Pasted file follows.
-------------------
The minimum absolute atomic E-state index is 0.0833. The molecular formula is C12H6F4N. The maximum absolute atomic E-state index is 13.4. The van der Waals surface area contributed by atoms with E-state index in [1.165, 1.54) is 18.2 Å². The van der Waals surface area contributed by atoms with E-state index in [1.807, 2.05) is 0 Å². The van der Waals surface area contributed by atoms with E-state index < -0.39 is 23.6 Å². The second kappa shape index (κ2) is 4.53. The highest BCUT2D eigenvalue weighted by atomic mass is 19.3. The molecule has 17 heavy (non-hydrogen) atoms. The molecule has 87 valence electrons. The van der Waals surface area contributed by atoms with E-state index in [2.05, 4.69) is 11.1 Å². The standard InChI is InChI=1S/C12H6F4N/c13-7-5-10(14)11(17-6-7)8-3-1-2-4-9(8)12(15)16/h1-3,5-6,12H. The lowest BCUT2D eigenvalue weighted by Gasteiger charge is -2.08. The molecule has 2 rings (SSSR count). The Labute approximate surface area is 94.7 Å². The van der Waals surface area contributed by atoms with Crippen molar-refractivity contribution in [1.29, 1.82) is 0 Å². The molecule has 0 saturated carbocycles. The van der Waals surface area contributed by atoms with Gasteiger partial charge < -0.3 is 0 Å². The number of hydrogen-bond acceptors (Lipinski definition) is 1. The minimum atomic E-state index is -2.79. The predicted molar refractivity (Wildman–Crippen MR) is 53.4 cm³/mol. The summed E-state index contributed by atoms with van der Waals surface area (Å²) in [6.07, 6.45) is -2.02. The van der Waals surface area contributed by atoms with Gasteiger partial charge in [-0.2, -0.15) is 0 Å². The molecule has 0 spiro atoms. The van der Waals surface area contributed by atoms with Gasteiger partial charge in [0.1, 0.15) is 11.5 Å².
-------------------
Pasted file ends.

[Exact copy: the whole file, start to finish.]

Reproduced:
The minimum absolute atomic E-state index is 0.0833. The molecular formula is C12H6F4N. The maximum absolute atomic E-state index is 13.4. The van der Waals surface area contributed by atoms with E-state index in [1.165, 1.54) is 18.2 Å². The van der Waals surface area contributed by atoms with E-state index in [1.807, 2.05) is 0 Å². The van der Waals surface area contributed by atoms with E-state index < -0.39 is 23.6 Å². The second kappa shape index (κ2) is 4.53. The highest BCUT2D eigenvalue weighted by atomic mass is 19.3. The molecule has 17 heavy (non-hydrogen) atoms. The molecule has 87 valence electrons. The van der Waals surface area contributed by atoms with E-state index in [2.05, 4.69) is 11.1 Å². The standard InChI is InChI=1S/C12H6F4N/c13-7-5-10(14)11(17-6-7)8-3-1-2-4-9(8)12(15)16/h1-3,5-6,12H. The lowest BCUT2D eigenvalue weighted by Gasteiger charge is -2.08. The molecule has 2 rings (SSSR count). The Labute approximate surface area is 94.7 Å². The van der Waals surface area contributed by atoms with Crippen molar-refractivity contribution in [1.29, 1.82) is 0 Å². The molecule has 0 saturated carbocycles. The van der Waals surface area contributed by atoms with Gasteiger partial charge < -0.3 is 0 Å². The number of hydrogen-bond acceptors (Lipinski definition) is 1. The minimum atomic E-state index is -2.79. The predicted molar refractivity (Wildman–Crippen MR) is 53.4 cm³/mol. The summed E-state index contributed by atoms with van der Waals surface area (Å²) in [6.07, 6.45) is -2.02. The van der Waals surface area contributed by atoms with Gasteiger partial charge in [-0.2, -0.15) is 0 Å². The molecule has 0 spiro atoms. The van der Waals surface area contributed by atoms with Gasteiger partial charge in [0.1, 0.15) is 11.5 Å².